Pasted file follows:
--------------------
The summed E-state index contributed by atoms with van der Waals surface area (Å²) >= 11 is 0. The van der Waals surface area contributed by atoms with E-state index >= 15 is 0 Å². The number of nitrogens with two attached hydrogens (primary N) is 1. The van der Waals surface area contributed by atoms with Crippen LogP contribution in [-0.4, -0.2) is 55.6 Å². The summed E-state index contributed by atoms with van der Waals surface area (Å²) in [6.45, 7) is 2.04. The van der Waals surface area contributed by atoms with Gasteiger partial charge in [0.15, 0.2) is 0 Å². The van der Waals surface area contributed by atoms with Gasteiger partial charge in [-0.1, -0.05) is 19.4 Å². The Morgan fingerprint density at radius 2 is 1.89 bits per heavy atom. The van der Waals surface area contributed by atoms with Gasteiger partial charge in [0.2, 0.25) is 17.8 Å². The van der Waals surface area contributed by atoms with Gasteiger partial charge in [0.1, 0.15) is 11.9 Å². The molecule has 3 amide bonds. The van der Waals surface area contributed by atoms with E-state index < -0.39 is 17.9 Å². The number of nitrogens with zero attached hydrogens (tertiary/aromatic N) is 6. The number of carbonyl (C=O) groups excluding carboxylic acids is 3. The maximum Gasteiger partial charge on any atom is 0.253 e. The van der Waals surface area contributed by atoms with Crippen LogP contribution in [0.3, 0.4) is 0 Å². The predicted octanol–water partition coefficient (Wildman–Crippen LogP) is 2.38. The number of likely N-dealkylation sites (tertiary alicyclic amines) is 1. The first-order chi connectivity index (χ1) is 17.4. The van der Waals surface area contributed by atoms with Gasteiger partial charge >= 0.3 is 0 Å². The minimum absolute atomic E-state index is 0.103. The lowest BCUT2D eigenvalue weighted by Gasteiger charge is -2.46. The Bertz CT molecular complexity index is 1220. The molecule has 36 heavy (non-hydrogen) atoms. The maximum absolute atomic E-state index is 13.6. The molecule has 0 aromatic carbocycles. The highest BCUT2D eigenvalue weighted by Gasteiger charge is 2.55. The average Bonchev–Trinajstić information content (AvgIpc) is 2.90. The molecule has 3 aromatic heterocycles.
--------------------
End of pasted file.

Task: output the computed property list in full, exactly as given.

The summed E-state index contributed by atoms with van der Waals surface area (Å²) >= 11 is 0. The van der Waals surface area contributed by atoms with E-state index >= 15 is 0 Å². The number of nitrogens with two attached hydrogens (primary N) is 1. The van der Waals surface area contributed by atoms with Crippen LogP contribution in [-0.4, -0.2) is 55.6 Å². The summed E-state index contributed by atoms with van der Waals surface area (Å²) in [6.45, 7) is 2.04. The van der Waals surface area contributed by atoms with Gasteiger partial charge in [0.15, 0.2) is 0 Å². The van der Waals surface area contributed by atoms with Gasteiger partial charge in [-0.1, -0.05) is 19.4 Å². The Morgan fingerprint density at radius 2 is 1.89 bits per heavy atom. The van der Waals surface area contributed by atoms with Gasteiger partial charge in [0.2, 0.25) is 17.8 Å². The van der Waals surface area contributed by atoms with Gasteiger partial charge in [0.1, 0.15) is 11.9 Å². The molecule has 3 amide bonds. The van der Waals surface area contributed by atoms with E-state index < -0.39 is 17.9 Å². The number of nitrogens with zero attached hydrogens (tertiary/aromatic N) is 6. The number of carbonyl (C=O) groups excluding carboxylic acids is 3. The maximum Gasteiger partial charge on any atom is 0.253 e. The van der Waals surface area contributed by atoms with Crippen LogP contribution in [0.3, 0.4) is 0 Å². The predicted octanol–water partition coefficient (Wildman–Crippen LogP) is 2.38. The number of likely N-dealkylation sites (tertiary alicyclic amines) is 1. The first-order chi connectivity index (χ1) is 17.4. The van der Waals surface area contributed by atoms with Gasteiger partial charge >= 0.3 is 0 Å². The minimum absolute atomic E-state index is 0.103. The lowest BCUT2D eigenvalue weighted by Gasteiger charge is -2.46. The Bertz CT molecular complexity index is 1220. The molecule has 36 heavy (non-hydrogen) atoms. The maximum absolute atomic E-state index is 13.6. The molecule has 0 aromatic carbocycles. The highest BCUT2D eigenvalue weighted by Gasteiger charge is 2.55. The average Bonchev–Trinajstić information content (AvgIpc) is 2.90. The molecule has 3 aromatic heterocycles.